December 2016 | Volume XXXIV. Issue 6 »

Don’t Wait for the Phone to Ring!

November 21, 2016
Betsy Adamowski, Wheaton Public Library

I f you are like me, you probably love it when the phone rings and someone invites you to go somewhere, be a part of something, or asks for your opinion or input. If you are like me, you probably want to be on a committee, board, or task force because you like to meet people, expand your professional network, and be a part of the change you want to see happen in the profession. If you are like me, and I am sure most of you are, then I bet you are disappointed that the phone doesn’t ring as much as you would like it to. Because then, committees get formed, actions get taken, and you are left behind. If this is true for you, then I am going to tell you the hard truth. The phone is not going to ring unless you make it ring. You have to be the one to do the reaching out.

This dilemma hits home because I have firsthand experience on both ends of the spectrum. Not only have I been the person that was not asked to be part of a committee, but I have also been the person doing the asking. When I was president-elect of the Illinois Library Association (ILA), one of my most important tasks was to appoint people to all ILA committees. It was an overwhelming task, and the pressure to get the right person in the right spot was stressful. It was a good day when someone reached out to me and told me they wanted to be on a committee. Sadly, this happened only a few times.
It was up to me to try to fill the spots with people from every geographic corner of the state, library type, ethnic background, and gender. I never realized how hard it was to find people to take a professional lead on a committee. It gave me a moment to stop and look at my past twenty-five years of being on committees, task forces, and boards. Looking back, I realized that the best groups I had been part of were ones that I reached out to.

Reaching out and getting myself involved paved the way for me to become the library leader I aspired to be. A few of my favorite outreach attempts were to Pat Norris for the Illinois State Library Synergy and Small Public Library Management Institute, to Gail Bush to be appointed to the ILA Conference Planning Committee, to Brad Baker to join the ILA Nominating Committee, to Pam Van Kirk to chair the ILA Advocacy Committee, and currently to RAILS Director Dee Brennan to be part of the Standards Revision Task Force. Those experiences all opened doors for me to express my passion as a library leader. I will forever be grateful for the courage I was able to summon to pick up the phone and make the call.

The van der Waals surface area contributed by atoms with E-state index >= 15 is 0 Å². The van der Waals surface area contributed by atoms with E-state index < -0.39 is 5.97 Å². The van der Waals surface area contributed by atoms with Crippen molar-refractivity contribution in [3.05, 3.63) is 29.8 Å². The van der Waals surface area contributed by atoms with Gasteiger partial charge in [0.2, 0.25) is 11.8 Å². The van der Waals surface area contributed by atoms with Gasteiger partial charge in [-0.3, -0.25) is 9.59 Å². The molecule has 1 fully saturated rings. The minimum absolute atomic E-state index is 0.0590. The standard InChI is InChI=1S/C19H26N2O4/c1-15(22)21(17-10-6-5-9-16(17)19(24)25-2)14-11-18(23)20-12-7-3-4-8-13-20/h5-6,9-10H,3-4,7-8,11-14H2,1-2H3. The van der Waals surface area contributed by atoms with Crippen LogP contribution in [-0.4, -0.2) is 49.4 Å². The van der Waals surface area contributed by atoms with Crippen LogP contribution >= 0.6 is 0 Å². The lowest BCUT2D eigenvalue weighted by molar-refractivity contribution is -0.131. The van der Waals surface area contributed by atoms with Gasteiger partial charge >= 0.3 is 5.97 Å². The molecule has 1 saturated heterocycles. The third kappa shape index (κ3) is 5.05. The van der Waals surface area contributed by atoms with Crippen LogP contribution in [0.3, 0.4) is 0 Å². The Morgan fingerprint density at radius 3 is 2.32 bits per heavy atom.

If I hadn’t made the call, I would have lost out on meeting new people, making changes in Illinois libraries, and most importantly, building my professional resume. There are many of you, new and seasoned library professionals, who are still waiting for the phone to ring. I hate to break it to you, but the phone is not going to ring. You are missing out on some great experiences, and the profession is missing out on your meaningful leadership and contribution. The profession needs all hands on deck to keep it relevant, sustainable, and viable.

You might be asking, how do I start? Truthfully, you start when you reach out and get to know your fellow colleagues, attend meetings, read listservs, blogs, journals, and become aware and interested in what is happening around you. For example, I always wondered how the ILA conference was developed.
It was that curiosity that led me to call then-ILA President Gail Bush and ask if I could be part of her conference planning committee. Thankfully, she appointed me, and I had the time of my life meeting great people, planning programs, and getting to know the ILA staff.

I admit it, making that phone call is hard to do. It takes courage to raise your hand, speak up, and yes, make a phone call. You will ask yourself (as I do every time), what if I don’t get picked, say the wrong thing, or the person on the other end is not interested in me? If you want to get ahead, you have to ignore those “what if’s.” You have to find the courage within yourself to reach out and let people know you want to be
a part of whatever it is they are leading.

It is fortunate that in our profession there are many great state and national associations to be part of—explore the American Library Association, Illinois Library Association, Illinois School Library Media Association, Special Library Association, and Illinois Association of College and Research Libraries. All of these associations have websites that make it easy to get involved. For example, if you go to the ILA website (www.ila.org) there are numerous places to find information on how to join a committee, forum, or cause.

I know there is someone out there right now reading this article and thinking, “I want to be on a committee” or even, “I want to be the president of ILA.” I am sure you’re asking yourself, “How do I do it, how do I get there?” Don’t get left behind. Raise your voice and your hand. Be a part of the library world, have fun, and know that you will make a difference in whatever you do. Don’t sit back and wait for someone to call you. They just might not and you will forever be wondering, “What if?”

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